The convex lens is placed on the subject side most often to compensate for distortion and field curvature, which was common in the days when it was difficult to use aspherical lenses.
Wide-angle lenses for SLR cameras have to have a long back focus with a short focal length in order to leave space for a mirror on the image sensor side, which makes it difficult to ensure performance.
When we consider the number of lens elements, for example, a lens with a focal length of 50mm F2.0 can ensure adequate performance with a 6-element configuration, but this lens requires 9 elements, or 1.5 times the number of elements, to ensure performance.
For a clear example of a 50mm focal length lens with a 6-element construction, please see the NIKON 50mm F1.8D we have analyzed in the past.
As an example of a modern 28mm lens design, we have analyzed the SIGMA Art 28mm F1.4 in the past and would like to refer to it as an example of a modern lens design.
Due to the large aperture of the lens at f/2.0, the shape of spherical aberration is a full collection with a bulge in the middle, but it has a peculiar habit of warping at the top end, and a unique sense of resolution and bokeh can be expected.
Axial chromatic aberration is basically smaller with wide-angle lenses, so there is no amount of this lens to be concerned about.
The curvature of the image plane is tilted to the minus side in accordance with the bulge of spherical aberration to compensate for the misfocusing at the periphery of the image. The difference between sagittal and tangential aberrations (astigmatism) is large at the extreme edges at the top of the graph, but in the film era, the corners of the screen were not often printed due to print size.
Therefore, it was not bad enough to be a concern. In the digital age, however, it is possible to enlarge the image to the four corners of the screen, which is a scary time.
Distortion is slightly large for a wide-angle lens, but seems to be about 2% at maximum. Inexpensive all-in-one zoom lenses have distortion of about 5%, so it can be said to be small, but it is within the range.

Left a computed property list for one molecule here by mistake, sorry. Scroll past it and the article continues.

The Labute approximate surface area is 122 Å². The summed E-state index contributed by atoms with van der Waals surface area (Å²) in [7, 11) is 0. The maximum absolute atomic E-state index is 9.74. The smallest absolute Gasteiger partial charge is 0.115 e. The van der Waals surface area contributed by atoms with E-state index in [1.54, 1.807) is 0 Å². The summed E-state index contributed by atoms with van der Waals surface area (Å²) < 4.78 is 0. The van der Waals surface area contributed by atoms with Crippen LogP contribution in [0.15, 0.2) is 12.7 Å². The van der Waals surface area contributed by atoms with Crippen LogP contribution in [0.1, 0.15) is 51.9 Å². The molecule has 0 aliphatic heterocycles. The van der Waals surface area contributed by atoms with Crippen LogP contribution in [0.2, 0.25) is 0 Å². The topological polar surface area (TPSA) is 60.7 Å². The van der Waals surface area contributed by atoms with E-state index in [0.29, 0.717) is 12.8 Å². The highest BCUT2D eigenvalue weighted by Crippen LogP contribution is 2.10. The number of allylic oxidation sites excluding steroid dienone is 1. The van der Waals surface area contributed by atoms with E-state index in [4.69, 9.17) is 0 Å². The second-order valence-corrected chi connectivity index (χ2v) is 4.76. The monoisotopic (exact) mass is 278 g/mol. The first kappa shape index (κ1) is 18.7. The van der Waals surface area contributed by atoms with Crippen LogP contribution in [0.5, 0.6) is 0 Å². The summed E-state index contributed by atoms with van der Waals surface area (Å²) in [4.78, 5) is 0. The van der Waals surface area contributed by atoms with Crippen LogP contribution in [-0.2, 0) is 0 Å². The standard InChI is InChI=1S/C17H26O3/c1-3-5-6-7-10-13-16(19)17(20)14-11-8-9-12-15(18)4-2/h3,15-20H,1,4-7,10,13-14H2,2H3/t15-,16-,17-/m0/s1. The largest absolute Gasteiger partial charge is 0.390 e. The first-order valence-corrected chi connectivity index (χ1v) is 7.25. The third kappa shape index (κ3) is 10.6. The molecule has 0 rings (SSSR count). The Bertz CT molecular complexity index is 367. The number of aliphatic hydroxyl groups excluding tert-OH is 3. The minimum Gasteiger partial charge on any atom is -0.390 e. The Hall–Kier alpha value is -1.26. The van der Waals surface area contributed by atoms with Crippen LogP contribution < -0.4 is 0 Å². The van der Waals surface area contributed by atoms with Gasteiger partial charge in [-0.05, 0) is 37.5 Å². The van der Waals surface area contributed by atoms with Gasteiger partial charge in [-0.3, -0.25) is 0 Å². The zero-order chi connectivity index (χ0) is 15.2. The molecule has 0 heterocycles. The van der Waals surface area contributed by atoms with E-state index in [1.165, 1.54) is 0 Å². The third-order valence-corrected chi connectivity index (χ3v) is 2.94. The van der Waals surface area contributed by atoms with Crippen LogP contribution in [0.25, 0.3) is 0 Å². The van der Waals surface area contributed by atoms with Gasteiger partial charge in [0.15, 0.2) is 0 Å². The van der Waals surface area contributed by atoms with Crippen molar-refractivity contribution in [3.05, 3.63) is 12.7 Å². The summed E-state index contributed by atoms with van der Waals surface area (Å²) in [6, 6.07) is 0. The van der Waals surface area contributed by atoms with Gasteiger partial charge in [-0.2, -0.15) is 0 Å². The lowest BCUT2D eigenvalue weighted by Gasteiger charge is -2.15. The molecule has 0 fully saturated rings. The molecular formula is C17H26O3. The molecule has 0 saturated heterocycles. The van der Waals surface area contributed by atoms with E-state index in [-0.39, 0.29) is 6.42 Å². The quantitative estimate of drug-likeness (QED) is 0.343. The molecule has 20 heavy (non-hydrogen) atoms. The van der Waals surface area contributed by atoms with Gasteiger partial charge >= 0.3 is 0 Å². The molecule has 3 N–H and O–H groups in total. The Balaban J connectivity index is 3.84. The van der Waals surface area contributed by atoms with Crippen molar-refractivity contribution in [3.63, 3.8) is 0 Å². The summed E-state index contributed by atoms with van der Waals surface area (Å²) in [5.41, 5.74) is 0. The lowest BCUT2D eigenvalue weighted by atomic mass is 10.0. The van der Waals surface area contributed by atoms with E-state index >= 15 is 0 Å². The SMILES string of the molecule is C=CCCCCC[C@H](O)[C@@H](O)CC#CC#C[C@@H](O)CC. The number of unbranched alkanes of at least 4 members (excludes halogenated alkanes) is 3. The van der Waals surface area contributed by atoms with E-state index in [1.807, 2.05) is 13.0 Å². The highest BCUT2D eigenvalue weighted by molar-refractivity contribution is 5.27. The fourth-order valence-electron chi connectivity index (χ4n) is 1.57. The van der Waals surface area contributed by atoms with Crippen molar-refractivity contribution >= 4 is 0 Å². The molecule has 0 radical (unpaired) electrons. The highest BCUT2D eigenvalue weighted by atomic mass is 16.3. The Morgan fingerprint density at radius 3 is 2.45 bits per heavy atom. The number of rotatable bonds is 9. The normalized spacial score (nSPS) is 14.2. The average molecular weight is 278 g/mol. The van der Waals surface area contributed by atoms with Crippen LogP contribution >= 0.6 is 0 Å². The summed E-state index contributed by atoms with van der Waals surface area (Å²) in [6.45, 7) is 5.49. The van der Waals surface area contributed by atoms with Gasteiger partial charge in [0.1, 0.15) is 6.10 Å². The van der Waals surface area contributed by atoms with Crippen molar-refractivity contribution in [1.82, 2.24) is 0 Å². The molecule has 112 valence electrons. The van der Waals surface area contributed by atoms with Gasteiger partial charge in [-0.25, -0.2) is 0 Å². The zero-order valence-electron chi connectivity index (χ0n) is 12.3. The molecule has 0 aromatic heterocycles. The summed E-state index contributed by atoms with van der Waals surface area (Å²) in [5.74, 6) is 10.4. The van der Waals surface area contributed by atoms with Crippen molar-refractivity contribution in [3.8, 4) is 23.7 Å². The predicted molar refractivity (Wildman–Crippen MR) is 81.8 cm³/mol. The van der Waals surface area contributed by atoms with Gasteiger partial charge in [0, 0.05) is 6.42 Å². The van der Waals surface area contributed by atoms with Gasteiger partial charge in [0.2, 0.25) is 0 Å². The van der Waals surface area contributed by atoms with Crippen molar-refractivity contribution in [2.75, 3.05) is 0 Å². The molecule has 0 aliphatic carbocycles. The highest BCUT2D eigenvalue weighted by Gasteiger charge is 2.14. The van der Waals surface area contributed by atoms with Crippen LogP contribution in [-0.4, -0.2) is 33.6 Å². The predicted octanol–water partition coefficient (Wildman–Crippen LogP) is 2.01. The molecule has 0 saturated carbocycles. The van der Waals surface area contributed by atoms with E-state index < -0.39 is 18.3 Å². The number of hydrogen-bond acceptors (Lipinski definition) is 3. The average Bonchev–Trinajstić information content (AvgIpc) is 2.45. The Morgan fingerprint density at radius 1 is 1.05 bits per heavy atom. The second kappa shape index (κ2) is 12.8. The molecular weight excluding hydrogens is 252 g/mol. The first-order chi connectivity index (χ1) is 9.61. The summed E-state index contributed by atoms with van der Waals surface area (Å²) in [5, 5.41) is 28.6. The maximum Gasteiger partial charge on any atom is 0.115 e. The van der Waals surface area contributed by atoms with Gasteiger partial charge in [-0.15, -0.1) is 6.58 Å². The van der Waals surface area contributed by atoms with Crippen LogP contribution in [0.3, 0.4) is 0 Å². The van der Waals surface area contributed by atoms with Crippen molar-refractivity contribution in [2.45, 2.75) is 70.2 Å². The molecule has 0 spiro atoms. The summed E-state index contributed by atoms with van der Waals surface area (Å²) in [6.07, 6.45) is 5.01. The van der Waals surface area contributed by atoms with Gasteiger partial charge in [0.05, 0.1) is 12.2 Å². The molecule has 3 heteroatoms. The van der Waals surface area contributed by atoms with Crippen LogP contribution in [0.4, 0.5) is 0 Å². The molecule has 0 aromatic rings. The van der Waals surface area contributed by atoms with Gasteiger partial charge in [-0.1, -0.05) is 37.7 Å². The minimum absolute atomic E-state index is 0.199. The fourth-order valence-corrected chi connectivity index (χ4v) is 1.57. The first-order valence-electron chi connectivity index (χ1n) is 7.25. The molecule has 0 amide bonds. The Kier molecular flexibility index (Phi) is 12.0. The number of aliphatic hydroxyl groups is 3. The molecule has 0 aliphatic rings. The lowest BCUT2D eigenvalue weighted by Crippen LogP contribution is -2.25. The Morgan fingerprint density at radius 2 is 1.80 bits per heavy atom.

The wider the lens, the more difficult it is to correct for lateral chromatic aberration, which is also a severe characteristic due to the large aperture. When we look at the transverse aberrations described in the next section, we can see that it is well dissipated by coma aberration.
(Left)Tangential direction, (Right)Sagittal direction
Let's look at it as a transverse aberration.
Looking at the characteristics in the tangential direction, there is significant coma aberration in the g-line (blue) and c-line (red) in the middle part of the image, but it is assumed that the lens was designed with this in mind, as it diverges the chromatic aberration and makes it less noticeable.
However, this effect diminishes when the aperture is stopped down, so chromatic aberration will be noticeable at small apertures.
In the sagittal direction, as is expected with a large aperture of F2.0, a fairly large flare component remains.
Spot Scale 0.3 (Standard)
Here are the results of the optical simulation, but let's start with the spot diagram.
Please note that the scale is larger than ±0.3 this time. The spot spread is large at the image height of 18mm or higher at the periphery of the screen, but the standard d-line (yellow) is reasonably small, and the scatter of the g-line (blue) and c-line (red) is large.
The greater the scatter, the weaker the image formation, so the chromatic aberration is not so noticeable when the image is taken.
Spot Scale 0.1 (Detail)
This is an enlarged spot diagram with the scale shown changed.
This is prepared for comparison with modern lenses, but the scale is a bit harsh for lenses of this era.
Maximum Aperture F2.0
Finally, let us check the results of the MTF simulation.
Although the MTF peaks are not high when the lens is wide open, the apexes are highly consistent, which explains why Dr. Nishidaira described the lens as having a high flatness.
Small Aperture F4.0
The height of the mountains improves when the aperture is stopped down to f/4. Although the flatness of the image seems to be slightly degraded, it can be said to be sufficiently high performance. However, there is a concern that lateral chromatic aberration may be noticeable, so I think you should enjoy the well-balanced performance of a wide-aperture aperture.
We found that the performance of this lens is exquisitely balanced while being a little peculiar, as it is the lens that Mr. Nishidaira loved to use.
A lens that is a bit similar to the Zuiko 35mm F2 among the lenses that have been analyzed in the past is the Zuiko 35mm F2.
It seems to be at a high premium, and I don't know if I can get a used one in good condition, but it is a gem that I am looking forward to seeing in action.
I hope your friend is doing well…
Example photos are in preparation.
If you are looking for analysis information on other lenses, please refer to the table of contents page here.